To monitor bat populations, Ford’s team uses a noninvasive process of acoustic monitoring to “listen” to bats as they move through the landscape. The data reveal what bat species are populating an area and where they roost or hibernate for the winter, information that can help land managers better conserve and protect bat habitats.

The Cooperative Research Unit, which also includes Professor Paul Angermeier and Assistant Professor Elizabeth Hunter, currently supports 19 graduate students and four postdoctoral researchers in addition to cooperating with numerous other faculty and students, both within the college and across campus. The unit is currently researching an array of diverse subjects, from the efficacy of best land management practices in the upper Tennessee River basin to support aquatic health, to tracking the success of reintroduced elk in the coalfields of Southwest Virginia.

“We do a lot of work with the Department of Defense in collaboration with the college’s Conservation Management Institute,” added Ford. “The military installations in Virginia and elsewhere in the East are very actively managed, not only from a mission perspective but also from a natural resources stewardship perspective. As such, they are terrific places to acquire research data.”

Students shine light from their headlamps to measure a bat.
It’s no surprise that the majority of bat fieldwork takes place after dark. Virginia Tech students weigh, measure, and radio-tag captured bats before releasing them at the Florida National Guard’s Camp Blanding. Photo by Allan Hallman, Florida Fish and Wildlife Resource Commission.
Two women wearing in wetsuits in the clinch river scooping a handful of tagged mussels.
Bats are crucial components of biodiversity and overall ecosystem integrity. Researchers use acoustic monitoring to “listen” to bats as they move through the landscape. Photo by Hila Taylor, Virginia Tech.

Damage control

Other federal scientists are studying how to minimize human impacts on natural environments and how to restore landscapes that are damaged by pollution or recreational use.

Serena Ciparis, a contaminants biologist for the U.S. Fish and Wildlife Service and a research scientist at Virginia Tech, works with the Department of the Interior’s Natural Resource Damage Assessment and Restoration program.

“We look at historically contaminated sites or contemporary spills and we figure out if there have been impacts to threatened or endangered species that are under the jurisdiction of our agency,” she said. “If there have been negative impacts, we figure out what they were and determine the economic cost required to restore that landscape.”

Ciparis, who teaches a first-year experience course introducing fish and wildlife conservation students to the pathways and programs available in the college, says that having government scientists on campus is a useful exposure to potential career trajectories.

“We give students a feel for work that is done in an applied context,” she explained. “In federal agencies, we think much more through the lens of trying to solve a specific problem, and our presence can help students realize that there are avenues outside of academia to pursue.”

Jeff Marion, a recreation ecologist with the U.S. Geological Survey’s Eastern Ecological Science Center and adjunct professor in the Department of Forest Resources and Environmental Conservation, has been a trailblazing researcher on the ecological impacts of recreational activities in protected natural areas.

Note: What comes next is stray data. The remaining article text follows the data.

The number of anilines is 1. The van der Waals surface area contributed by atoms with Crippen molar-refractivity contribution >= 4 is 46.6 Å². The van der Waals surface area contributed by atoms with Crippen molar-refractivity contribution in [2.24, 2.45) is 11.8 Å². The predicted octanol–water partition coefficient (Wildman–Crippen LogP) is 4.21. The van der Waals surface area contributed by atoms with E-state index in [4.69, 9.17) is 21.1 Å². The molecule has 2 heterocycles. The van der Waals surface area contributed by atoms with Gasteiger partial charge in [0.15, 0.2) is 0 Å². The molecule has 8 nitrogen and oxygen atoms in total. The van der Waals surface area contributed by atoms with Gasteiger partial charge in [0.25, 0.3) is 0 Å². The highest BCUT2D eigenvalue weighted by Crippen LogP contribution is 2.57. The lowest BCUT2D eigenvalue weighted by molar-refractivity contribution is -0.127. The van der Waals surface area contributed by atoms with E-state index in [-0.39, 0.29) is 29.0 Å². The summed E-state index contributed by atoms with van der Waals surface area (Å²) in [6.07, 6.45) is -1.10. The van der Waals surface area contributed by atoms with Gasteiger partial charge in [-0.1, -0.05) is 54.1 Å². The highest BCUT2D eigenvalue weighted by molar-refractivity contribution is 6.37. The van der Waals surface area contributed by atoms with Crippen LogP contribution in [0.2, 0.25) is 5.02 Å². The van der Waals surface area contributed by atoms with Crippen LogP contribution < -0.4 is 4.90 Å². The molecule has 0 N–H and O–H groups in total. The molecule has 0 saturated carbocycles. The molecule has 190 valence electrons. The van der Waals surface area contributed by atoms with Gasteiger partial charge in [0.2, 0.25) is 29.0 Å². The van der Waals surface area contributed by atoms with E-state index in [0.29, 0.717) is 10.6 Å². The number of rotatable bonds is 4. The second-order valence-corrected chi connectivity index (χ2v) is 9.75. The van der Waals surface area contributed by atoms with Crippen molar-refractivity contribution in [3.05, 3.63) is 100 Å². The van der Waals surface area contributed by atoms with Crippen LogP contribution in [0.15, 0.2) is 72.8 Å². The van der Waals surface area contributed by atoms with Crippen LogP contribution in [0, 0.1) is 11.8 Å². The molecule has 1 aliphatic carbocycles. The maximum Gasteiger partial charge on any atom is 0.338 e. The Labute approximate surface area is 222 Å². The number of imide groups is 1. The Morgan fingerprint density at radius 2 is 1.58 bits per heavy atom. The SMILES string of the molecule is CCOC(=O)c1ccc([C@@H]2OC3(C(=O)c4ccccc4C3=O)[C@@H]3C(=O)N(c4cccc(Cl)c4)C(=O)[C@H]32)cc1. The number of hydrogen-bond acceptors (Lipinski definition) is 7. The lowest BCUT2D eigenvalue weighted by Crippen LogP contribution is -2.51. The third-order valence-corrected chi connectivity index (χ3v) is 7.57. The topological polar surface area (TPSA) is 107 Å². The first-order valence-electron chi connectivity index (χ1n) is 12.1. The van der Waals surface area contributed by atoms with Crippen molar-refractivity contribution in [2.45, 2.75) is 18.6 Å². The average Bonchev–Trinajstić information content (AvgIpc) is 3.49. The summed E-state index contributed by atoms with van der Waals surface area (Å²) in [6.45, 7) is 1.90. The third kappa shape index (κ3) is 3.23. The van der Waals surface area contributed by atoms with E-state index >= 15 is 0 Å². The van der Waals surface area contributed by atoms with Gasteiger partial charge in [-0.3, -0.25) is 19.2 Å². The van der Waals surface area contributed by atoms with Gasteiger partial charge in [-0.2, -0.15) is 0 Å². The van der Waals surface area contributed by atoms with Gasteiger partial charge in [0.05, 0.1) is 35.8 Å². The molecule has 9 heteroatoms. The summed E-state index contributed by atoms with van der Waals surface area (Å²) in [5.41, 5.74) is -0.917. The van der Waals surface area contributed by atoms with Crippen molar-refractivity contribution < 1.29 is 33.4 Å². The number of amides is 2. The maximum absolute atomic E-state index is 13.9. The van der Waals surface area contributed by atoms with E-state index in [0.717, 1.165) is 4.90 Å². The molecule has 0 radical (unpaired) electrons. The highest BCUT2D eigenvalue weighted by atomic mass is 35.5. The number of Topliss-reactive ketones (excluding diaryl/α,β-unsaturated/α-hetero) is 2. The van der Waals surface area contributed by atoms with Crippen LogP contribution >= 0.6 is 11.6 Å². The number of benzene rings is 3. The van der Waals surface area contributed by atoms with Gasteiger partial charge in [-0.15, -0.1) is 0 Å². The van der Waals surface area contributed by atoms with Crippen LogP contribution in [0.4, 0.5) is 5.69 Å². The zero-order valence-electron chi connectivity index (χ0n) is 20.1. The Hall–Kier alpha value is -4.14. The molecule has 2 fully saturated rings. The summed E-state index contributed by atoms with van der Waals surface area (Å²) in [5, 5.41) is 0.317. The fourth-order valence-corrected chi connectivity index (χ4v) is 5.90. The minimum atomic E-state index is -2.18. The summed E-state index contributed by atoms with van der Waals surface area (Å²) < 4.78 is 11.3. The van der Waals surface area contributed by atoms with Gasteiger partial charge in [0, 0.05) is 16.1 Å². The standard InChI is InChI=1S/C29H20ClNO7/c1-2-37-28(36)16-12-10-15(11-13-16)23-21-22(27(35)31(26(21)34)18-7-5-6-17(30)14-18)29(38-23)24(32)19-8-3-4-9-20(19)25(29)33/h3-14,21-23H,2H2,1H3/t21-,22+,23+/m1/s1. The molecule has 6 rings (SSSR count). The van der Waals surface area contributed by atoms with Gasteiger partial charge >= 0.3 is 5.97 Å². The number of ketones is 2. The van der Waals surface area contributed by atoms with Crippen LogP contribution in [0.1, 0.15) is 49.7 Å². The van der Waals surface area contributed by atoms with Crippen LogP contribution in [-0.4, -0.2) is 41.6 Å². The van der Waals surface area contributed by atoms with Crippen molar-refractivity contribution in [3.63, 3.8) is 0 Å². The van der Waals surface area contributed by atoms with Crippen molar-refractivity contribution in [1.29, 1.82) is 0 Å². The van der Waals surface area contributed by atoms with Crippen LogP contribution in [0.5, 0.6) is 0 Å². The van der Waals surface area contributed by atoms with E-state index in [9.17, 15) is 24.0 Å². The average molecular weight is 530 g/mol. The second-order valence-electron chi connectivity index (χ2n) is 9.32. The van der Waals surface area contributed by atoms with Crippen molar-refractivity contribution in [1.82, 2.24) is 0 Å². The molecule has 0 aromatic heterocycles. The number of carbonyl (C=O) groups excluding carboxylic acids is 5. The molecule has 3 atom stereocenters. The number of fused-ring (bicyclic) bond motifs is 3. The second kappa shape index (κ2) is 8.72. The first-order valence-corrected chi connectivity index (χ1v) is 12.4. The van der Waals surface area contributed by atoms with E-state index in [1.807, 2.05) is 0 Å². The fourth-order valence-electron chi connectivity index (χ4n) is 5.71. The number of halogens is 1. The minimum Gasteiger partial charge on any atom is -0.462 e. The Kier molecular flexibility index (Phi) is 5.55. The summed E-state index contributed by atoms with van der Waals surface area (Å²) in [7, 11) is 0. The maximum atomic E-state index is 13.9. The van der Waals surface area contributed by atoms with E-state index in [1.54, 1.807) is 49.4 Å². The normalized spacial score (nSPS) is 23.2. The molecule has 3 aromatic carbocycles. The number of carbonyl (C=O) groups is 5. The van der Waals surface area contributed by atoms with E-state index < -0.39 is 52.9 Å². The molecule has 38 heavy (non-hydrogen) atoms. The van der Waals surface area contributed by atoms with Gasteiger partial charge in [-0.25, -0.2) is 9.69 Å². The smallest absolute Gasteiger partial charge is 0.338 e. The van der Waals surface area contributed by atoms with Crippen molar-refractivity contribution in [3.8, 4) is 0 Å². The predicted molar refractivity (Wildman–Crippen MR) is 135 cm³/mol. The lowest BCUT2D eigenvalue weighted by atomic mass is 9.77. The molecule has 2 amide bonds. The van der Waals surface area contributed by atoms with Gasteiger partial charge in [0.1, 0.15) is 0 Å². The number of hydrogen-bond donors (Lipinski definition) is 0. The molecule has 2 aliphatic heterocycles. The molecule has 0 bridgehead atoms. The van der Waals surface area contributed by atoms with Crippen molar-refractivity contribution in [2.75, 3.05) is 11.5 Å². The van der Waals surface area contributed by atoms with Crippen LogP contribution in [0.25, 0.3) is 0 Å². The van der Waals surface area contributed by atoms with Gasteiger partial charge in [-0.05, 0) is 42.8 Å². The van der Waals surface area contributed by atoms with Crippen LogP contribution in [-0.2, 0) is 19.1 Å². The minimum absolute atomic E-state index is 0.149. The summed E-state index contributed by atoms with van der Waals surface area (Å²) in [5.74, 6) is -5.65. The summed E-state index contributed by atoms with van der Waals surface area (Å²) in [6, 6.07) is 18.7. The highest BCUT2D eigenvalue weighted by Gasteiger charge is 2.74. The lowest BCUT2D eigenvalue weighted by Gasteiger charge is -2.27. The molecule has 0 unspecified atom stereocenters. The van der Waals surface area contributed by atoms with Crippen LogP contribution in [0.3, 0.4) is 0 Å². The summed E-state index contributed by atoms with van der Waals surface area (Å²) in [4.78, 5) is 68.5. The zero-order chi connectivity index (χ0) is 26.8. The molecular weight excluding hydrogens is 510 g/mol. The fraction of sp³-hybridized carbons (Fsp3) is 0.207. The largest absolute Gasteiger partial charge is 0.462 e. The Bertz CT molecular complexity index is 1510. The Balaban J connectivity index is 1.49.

“I developed a program of research in the emerging field of recreation ecology,” explained Marion, who was a founding board member for the Leave No Trace educational program. “My work is focused on the management of visitors in protected natural areas, what the resource impacts from visitation are, and how, through science, we can better understand the influential factors so that impacts can be avoided or minimized.”

He echoes that the tangible quality of his work provides students with the chance to connect classroom learning with on-the-ground challenges.

“We’re trying to solve problems,” said Marion, who has done extensive research on the Appalachian Trail and is conducting research on the Pacific Crest Trail in Crater Lake National Park this summer. “The research that I do is very applied, very much about solving problems, and I think that’s true for all of the people who share my role at Virginia Tech.”

Student crouched down on a foot path in the forest holding a tape measure. vertically
Graduate student Johanna Arredondo takes measurements to evaluate visitor impacts on the Appalachian Trail. Photo by Jim Stroup, Virginia Tech.

From student to scientist

The collaborations between university researchers and federal partners offer students a crucial transition from classroom learning to understanding how that learning translates into real-world contributions.

“It’s one thing for a student to be interested in fish conservation or biology and to choose that as a major,” Jones explained. “But then the question becomes, what does it mean to be a conservationist or a biologist? How does this learning translate into a job? What can you do in these fields?”

Professor with face covering over nose and mouth checking tubes running into a large container.
Jess Jones, who directs Virginia Tech’s Freshwater Mollusk Conservation Center, helps conduct daily checks of the mussel culture systems at the lab. Photo by Krista Timney, Virginia Tech.

Having scientists like Jones and others on campus gives students crucial insights into career trajectories within federal and state agencies, an important steppingstone in bringing a new generation of natural resources scientists into the workforce.

“We are very fortunate to have a cadre of scientists representing several federal agencies working among us in the college,” said Paul Winistorfer, dean of the college. “Agency partnerships magnify our reach, synergize with our faculty and students, and broaden the impact of the work. I want to formally thank our partner agencies for their continued investment in the scientific staff at Virginia Tech.”